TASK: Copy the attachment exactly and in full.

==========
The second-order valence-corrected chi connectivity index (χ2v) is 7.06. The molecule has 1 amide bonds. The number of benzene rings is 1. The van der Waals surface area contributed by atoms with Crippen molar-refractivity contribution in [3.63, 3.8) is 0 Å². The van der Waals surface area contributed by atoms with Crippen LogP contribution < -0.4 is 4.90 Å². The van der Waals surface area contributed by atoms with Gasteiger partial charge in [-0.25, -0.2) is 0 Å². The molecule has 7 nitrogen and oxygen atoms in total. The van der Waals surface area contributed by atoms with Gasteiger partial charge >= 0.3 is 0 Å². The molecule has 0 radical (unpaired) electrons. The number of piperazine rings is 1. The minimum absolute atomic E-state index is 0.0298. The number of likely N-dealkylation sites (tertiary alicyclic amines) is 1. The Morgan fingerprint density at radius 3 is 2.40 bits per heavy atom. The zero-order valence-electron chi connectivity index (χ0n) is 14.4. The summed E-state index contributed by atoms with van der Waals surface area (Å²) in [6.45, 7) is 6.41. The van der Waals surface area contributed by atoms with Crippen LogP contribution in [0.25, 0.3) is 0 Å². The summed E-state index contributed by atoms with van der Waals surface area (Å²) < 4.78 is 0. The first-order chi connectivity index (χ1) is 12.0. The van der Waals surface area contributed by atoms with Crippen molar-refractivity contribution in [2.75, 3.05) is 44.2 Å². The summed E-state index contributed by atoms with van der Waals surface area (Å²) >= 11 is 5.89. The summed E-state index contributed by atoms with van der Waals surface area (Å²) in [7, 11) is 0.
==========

The second-order valence-corrected chi connectivity index (χ2v) is 7.06. The molecule has 1 amide bonds. The number of benzene rings is 1. The van der Waals surface area contributed by atoms with Crippen molar-refractivity contribution in [3.63, 3.8) is 0 Å². The van der Waals surface area contributed by atoms with Crippen LogP contribution < -0.4 is 4.90 Å². The van der Waals surface area contributed by atoms with Gasteiger partial charge in [-0.25, -0.2) is 0 Å². The molecule has 7 nitrogen and oxygen atoms in total. The van der Waals surface area contributed by atoms with Gasteiger partial charge >= 0.3 is 0 Å². The molecule has 0 radical (unpaired) electrons. The number of piperazine rings is 1. The minimum absolute atomic E-state index is 0.0298. The number of likely N-dealkylation sites (tertiary alicyclic amines) is 1. The Morgan fingerprint density at radius 3 is 2.40 bits per heavy atom. The zero-order valence-electron chi connectivity index (χ0n) is 14.4. The summed E-state index contributed by atoms with van der Waals surface area (Å²) in [6.45, 7) is 6.41. The van der Waals surface area contributed by atoms with Crippen LogP contribution in [0.25, 0.3) is 0 Å². The summed E-state index contributed by atoms with van der Waals surface area (Å²) < 4.78 is 0. The first-order chi connectivity index (χ1) is 12.0. The van der Waals surface area contributed by atoms with Crippen molar-refractivity contribution in [2.75, 3.05) is 44.2 Å². The summed E-state index contributed by atoms with van der Waals surface area (Å²) >= 11 is 5.89. The summed E-state index contributed by atoms with van der Waals surface area (Å²) in [7, 11) is 0.